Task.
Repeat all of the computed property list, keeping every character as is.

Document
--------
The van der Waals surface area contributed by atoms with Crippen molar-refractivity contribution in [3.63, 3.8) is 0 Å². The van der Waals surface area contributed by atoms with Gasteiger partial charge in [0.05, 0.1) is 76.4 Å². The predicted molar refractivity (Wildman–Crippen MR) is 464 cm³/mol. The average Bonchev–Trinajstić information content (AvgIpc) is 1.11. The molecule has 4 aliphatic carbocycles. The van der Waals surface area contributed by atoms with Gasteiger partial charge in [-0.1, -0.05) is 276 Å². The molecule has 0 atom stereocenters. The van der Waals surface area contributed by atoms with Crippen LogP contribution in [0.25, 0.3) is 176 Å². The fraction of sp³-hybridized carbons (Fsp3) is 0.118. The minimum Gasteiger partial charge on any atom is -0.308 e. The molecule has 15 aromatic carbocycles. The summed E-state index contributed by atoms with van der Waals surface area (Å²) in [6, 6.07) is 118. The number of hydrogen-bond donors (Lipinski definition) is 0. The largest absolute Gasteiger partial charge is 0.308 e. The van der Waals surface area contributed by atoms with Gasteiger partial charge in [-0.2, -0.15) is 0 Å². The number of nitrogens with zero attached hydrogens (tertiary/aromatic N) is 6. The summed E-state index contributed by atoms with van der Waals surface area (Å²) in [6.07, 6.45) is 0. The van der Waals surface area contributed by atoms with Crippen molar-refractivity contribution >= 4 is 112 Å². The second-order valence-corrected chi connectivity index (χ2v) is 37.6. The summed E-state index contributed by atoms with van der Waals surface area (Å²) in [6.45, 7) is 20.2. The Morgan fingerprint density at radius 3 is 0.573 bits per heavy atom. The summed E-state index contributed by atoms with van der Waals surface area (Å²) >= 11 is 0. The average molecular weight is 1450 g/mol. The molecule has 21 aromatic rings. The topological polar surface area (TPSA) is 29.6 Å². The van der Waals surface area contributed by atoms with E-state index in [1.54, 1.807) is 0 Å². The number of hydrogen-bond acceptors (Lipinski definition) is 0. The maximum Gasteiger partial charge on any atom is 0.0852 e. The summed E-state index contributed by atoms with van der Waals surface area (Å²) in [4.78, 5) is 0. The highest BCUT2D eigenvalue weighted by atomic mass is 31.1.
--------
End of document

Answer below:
The van der Waals surface area contributed by atoms with Crippen molar-refractivity contribution in [3.63, 3.8) is 0 Å². The van der Waals surface area contributed by atoms with Gasteiger partial charge in [0.05, 0.1) is 76.4 Å². The predicted molar refractivity (Wildman–Crippen MR) is 464 cm³/mol. The average Bonchev–Trinajstić information content (AvgIpc) is 1.11. The molecule has 4 aliphatic carbocycles. The van der Waals surface area contributed by atoms with Gasteiger partial charge in [-0.1, -0.05) is 276 Å². The molecule has 0 atom stereocenters. The van der Waals surface area contributed by atoms with Crippen LogP contribution in [0.25, 0.3) is 176 Å². The fraction of sp³-hybridized carbons (Fsp3) is 0.118. The minimum Gasteiger partial charge on any atom is -0.308 e. The molecule has 15 aromatic carbocycles. The summed E-state index contributed by atoms with van der Waals surface area (Å²) in [6, 6.07) is 118. The number of hydrogen-bond donors (Lipinski definition) is 0. The largest absolute Gasteiger partial charge is 0.308 e. The van der Waals surface area contributed by atoms with Gasteiger partial charge in [-0.2, -0.15) is 0 Å². The number of nitrogens with zero attached hydrogens (tertiary/aromatic N) is 6. The summed E-state index contributed by atoms with van der Waals surface area (Å²) in [6.07, 6.45) is 0. The van der Waals surface area contributed by atoms with Crippen molar-refractivity contribution >= 4 is 112 Å². The second-order valence-corrected chi connectivity index (χ2v) is 37.6. The summed E-state index contributed by atoms with van der Waals surface area (Å²) in [6.45, 7) is 20.2. The Morgan fingerprint density at radius 3 is 0.573 bits per heavy atom. The summed E-state index contributed by atoms with van der Waals surface area (Å²) >= 11 is 0. The average molecular weight is 1450 g/mol. The molecule has 21 aromatic rings. The topological polar surface area (TPSA) is 29.6 Å². The van der Waals surface area contributed by atoms with E-state index in [1.54, 1.807) is 0 Å². The number of hydrogen-bond acceptors (Lipinski definition) is 0. The maximum Gasteiger partial charge on any atom is 0.0852 e. The summed E-state index contributed by atoms with van der Waals surface area (Å²) in [4.78, 5) is 0. The highest BCUT2D eigenvalue weighted by atomic mass is 31.1.